The role of adjuvant chemoradiation in invasive IPMNs is not well defined, with a scarcity of high-quality data in the literature. It is hypothesized that because the carcinogenesis of IPMCs may differ from conventional PDACs (DPC4 loss and p16 mutation are less common in IPMCs) [26,27,28], chemosensitivities may differ too. Many oncologists are hesitant in recommending adjuvant therapy to this cohort of patients because data demonstrating a benefit are lacking. In contrast, proponents extrapolate preexisting data available for the more common PDAC [29,30]. In a retrospective review of our institution's cohort (n = 200), patients with invasive IPMNs receiving chemoradiation had a similar overall and cancer-specific survival when compared to those that did not. However, the group that received chemoradiation presented at higher stages (p = 0.035) and had a higher frequency of positive nodes (p = 0.024) [31]. On the one hand, the Johns Hopkins group reported congruent outcomes, demonstrating that adjuvant chemoradiation conferred a decrease of 57% in confounders-adjusted relative risk of mortality, with patients with positive margins and lymph node involvement benefitting the most from it [32]. The Indiana group, on the other hand, reported differing outcomes. In their cohort of 98 patients, adjuvant chemoradiation did not affect overall survival in both node-positive (17 vs. 22 months; p = 0.67) and node-negative invasive IPMNs (63 vs. 48 months; p = 0.98) [33].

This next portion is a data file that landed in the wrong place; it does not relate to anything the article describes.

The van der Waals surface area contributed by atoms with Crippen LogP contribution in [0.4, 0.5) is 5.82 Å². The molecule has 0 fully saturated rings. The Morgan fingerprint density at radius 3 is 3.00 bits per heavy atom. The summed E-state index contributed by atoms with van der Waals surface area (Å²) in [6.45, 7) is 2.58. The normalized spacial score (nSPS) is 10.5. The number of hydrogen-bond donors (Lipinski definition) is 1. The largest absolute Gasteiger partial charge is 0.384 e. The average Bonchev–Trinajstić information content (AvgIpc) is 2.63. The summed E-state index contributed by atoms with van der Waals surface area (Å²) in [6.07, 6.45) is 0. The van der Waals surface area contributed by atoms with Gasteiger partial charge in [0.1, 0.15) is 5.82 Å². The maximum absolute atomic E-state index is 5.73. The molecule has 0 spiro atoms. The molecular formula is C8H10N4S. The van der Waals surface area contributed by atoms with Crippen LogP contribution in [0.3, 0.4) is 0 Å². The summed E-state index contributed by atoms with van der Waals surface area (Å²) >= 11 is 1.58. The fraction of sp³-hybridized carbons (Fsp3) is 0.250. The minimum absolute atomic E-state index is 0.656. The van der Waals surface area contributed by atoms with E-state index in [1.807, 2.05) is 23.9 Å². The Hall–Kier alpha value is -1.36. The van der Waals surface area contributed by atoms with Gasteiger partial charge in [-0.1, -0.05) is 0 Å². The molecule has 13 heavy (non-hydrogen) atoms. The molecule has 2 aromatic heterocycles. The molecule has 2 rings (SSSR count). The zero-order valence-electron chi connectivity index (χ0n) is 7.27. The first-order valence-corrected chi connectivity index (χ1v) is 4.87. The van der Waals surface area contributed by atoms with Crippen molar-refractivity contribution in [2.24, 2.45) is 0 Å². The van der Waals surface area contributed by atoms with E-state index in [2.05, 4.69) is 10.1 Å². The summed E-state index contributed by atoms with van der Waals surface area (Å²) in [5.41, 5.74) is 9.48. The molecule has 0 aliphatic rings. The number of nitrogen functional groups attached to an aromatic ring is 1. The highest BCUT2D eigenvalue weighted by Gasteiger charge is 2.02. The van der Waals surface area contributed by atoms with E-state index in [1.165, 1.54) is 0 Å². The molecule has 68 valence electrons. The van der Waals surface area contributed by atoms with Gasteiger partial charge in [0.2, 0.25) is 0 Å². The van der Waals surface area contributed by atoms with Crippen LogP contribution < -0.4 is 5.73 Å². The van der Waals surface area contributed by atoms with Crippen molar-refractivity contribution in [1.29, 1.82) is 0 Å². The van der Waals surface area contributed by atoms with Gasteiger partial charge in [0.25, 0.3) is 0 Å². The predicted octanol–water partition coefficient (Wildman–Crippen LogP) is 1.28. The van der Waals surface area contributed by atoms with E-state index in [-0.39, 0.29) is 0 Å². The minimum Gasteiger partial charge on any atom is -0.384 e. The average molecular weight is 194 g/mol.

The retrospective and underpowered nature of these data does not allow definitive conclusions to be drawn about adjuvant therapy in patients with invasive IPMNs. Given the biological heterogeneity of IPMNs and the need for accurate histopathological stratification before randomization (based on its prognostic implications), randomized controlled trials, although desirable, will be difficult to implement due to the rarity of the disease. At present, there are no formal evidence-based recommendations against or supporting adjuvant chemoradiation in invasive IPMNs. Our practice has been to offer such treatment in the right context, including all patients with positive nodes and node-negative patients with tubular carcinomas that have more than minimally invasive disease or have other bad features such as perineural invasion, but avoiding it in node-negative colloid carcinomas.